Most leaders in town and in the region are comfortable with the idea of the movie studios, performing arts college and entertainment-retail plaza proposed for the site. It's the four theme parks that have them wondering whether Utopia can really be serious about the whole thing. Utopia has claimed the parks would attract 22 million visitors a year, which is more than both casinos combined.

The indoor, all-season theme parks are to include a water park, a "generations" theme park that would re-create several time periods from U.S. history, a world villages theme park that would feature re-creations of various cultures, and an adventure theme park that would feature Utopia characters and attractions such as a cartoon castle.

“There’s still skepticism about whether he's going to pull it off," Congdon says. “Our job is to remain skeptical. [Gentile] has a contractual list of things to do, and we need to make sure that he does them. We also have a contractual obligation that provides him the opportunity to succeed. We need to be ready to hit the ground running."

***

SIDEBAR: Hollywood East — If Utopia isn't quite enough for you, how about this: a billion-dollar film studio in North Stoninqton.

While Utopia Studios moves forward with its massive entertainment complex in Preston, a group led by Frank Capra Jr. is already in the master planning phase of a $1 billion project that features similar components in the neighboring town of North Stonington.

Eastern Connecticut has already seen a dramatic change from a defense-based economy to one dominated by two of the world's largest casinos, Foxwoods Resort Casino and Mohegan Sun. Now, it seems, the region is poised to become Hollywood East.

North Stonington Studios wants to build a multimedia entertainment complex on nearly 500 acres near Interstate 95 and Route 49 that is owned by the Mashantucket Pequots, operators of Foxwoods and a partner in the proposed new business. The project would boast at least three movie studios, a motion picture and television academy of arts and sciences, a high-end retail village with 20 to 30 shops and restaurants, one or two hotels, a large-screen theater, such as an IMAX, and a media center.

North Stonington Studios comes to town with a proven track record. Capra, son of the noted director of films such as It's a Wonderful Life, is the president of EUE/Screen Gems Studios in Wilmington, N.C., the largest movie studio east of Hollywood. The studio has been home to WB's Dawson's Creek, among other productions. Capra attended public hearings in North Stonington on a text amendment to the town's zoning laws that his group successfully proposed.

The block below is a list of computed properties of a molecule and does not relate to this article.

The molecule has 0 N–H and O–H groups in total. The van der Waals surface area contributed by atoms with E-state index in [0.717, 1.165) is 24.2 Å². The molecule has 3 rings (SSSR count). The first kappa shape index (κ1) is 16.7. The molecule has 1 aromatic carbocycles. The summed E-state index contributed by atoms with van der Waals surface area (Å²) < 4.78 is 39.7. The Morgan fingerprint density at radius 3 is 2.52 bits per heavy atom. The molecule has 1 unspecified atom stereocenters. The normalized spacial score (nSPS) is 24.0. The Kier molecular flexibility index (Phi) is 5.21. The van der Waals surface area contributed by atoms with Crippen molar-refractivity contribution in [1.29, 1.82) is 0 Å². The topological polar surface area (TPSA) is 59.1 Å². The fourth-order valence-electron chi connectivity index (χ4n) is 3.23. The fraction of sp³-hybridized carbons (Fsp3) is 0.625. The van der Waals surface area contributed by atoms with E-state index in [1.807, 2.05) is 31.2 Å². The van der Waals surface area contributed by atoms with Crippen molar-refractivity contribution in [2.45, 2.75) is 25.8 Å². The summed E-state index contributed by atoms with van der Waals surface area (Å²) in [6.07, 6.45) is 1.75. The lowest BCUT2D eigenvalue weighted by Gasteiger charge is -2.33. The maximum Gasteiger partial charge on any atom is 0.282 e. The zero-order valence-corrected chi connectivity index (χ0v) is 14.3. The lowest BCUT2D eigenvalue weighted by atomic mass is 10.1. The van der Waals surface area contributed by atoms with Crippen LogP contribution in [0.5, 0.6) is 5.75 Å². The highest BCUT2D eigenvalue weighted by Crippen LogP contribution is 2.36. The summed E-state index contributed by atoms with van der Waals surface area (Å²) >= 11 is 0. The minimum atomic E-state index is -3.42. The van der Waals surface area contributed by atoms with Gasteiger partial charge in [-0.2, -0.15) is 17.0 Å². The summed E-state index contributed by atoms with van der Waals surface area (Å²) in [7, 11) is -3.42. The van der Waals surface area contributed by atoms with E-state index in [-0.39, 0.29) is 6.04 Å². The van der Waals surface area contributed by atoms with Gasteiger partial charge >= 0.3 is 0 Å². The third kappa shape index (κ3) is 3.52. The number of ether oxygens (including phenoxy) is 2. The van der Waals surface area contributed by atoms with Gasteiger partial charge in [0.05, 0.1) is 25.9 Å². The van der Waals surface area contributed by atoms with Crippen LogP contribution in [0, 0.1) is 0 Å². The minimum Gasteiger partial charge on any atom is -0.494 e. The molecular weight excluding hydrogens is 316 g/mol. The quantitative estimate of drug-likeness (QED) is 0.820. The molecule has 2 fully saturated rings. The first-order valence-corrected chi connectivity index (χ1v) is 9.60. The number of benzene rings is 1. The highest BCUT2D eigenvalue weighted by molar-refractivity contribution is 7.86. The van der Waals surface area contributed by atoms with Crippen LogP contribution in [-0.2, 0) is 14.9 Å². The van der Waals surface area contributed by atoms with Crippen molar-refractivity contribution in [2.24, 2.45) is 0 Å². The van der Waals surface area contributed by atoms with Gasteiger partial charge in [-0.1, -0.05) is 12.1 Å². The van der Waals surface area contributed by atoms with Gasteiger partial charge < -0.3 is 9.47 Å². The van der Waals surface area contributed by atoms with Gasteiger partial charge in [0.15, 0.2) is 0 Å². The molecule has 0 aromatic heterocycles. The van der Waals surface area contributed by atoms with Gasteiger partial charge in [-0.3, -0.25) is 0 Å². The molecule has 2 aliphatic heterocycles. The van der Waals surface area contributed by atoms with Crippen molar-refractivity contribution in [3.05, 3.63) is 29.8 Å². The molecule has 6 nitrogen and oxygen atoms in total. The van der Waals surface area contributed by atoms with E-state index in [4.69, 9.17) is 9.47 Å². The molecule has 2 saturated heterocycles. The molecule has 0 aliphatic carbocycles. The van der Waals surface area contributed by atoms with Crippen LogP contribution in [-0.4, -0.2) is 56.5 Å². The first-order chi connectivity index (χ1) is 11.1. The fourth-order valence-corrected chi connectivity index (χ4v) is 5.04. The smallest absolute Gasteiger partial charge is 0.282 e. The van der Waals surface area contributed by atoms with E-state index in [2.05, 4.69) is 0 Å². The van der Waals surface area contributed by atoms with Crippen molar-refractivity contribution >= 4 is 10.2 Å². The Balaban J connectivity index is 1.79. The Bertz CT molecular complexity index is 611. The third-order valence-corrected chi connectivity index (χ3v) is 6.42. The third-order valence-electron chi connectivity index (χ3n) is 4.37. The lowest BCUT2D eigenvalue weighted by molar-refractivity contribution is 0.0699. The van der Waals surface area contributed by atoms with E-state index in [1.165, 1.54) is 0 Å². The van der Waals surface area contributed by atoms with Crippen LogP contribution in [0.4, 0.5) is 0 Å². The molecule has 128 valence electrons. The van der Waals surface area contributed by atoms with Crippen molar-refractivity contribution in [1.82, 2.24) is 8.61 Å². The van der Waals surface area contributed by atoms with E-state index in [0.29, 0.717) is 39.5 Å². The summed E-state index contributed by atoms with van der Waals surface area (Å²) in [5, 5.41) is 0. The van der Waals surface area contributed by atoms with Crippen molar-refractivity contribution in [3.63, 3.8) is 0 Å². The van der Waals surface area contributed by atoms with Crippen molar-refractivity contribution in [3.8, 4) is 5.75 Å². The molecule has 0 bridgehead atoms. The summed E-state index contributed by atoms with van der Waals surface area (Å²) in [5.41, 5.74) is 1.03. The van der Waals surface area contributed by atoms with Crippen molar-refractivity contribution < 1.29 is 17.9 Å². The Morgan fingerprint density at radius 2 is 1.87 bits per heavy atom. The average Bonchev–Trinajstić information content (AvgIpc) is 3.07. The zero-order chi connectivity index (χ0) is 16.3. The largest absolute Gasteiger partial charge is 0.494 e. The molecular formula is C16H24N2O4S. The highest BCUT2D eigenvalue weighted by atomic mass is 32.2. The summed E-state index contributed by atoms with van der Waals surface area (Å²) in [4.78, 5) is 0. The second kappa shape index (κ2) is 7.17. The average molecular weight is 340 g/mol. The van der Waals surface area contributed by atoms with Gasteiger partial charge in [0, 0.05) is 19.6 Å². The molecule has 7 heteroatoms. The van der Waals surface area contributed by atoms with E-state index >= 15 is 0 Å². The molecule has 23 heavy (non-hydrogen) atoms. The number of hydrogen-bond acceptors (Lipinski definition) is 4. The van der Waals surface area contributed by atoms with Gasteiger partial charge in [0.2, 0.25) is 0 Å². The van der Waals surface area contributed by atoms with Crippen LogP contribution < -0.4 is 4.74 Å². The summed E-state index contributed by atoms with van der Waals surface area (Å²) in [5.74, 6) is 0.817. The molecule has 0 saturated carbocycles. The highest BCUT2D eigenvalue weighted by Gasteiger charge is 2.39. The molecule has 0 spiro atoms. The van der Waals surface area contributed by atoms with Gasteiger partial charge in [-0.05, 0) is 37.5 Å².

"We're making very good progress," Capra says. "I'm working on the 'studios' part of it." He says he expects to submit plans to the town sometime in the fall.

Capra thinks the state's new tax incentives for TV and movie productions are going to make Connecticut extremely attractive to industry executives, including those who are interested in producing TV series.

"We're getting there at exactly the right time," he says, adding that North Stonington is an ideal site for the project. "The countryside is beautiful. You have the water, you have the beaches. You have old communities, you have new communities. You have hills, farms. There is just a wealth of locations there. It's a real bottom-line business these days and a lot of those protects that would have gone to Canada or Europe, we are now able to keep."

First Selectman Nicholas H. Mullane II says North Stonington Studios appears to have a solid business plan and credible people to support the project.

North Stonington has suffered the loss of some businesses and has struggled to attract new development, so the studio protect, with its potential for well-paying jobs and property tax revenues to the town, has appealed to residents here, according to Mullane. Still, people are concerned about how the project would affect traffic, particularly on Route 2, where even now visitors travel between the shore, Foxwoods and Hartford.

"This is far from commonplace in the Northeast, so we can't really relate to it yet,” Mullane said. "This is not just another shopping center."


Stories about Connecticut and the movies from the Connecticut Magazine archives:

Go to Redding for a behind-the-scenes look at the filming of The Stepford Wives. ("Stepford's Mechanical Wives," November 1974)

Meet some independent filmmakers who preferred working in Connecticut over New York or California ("Connecticut Filmmakers," June 1983), like Friday the 13th producer and Westport resident Sean Cunningham. ("Fade to Black," March 1981)

A professor of cinema takes a critical look at the (not always flattering) ways Hollywood sees us ("Connecticut in the Movies") and a quick overview of Connecticut's history as a filmmaking location. ("Everything But the Sahara," May 1987)

Take a stroll through a timeline of notable movies either filmed or set in Connecticut. ("Lights, Camera, Connecticut!," February 2017)

This article originally appeared in the September 2006 issue of Connecticut Magazine.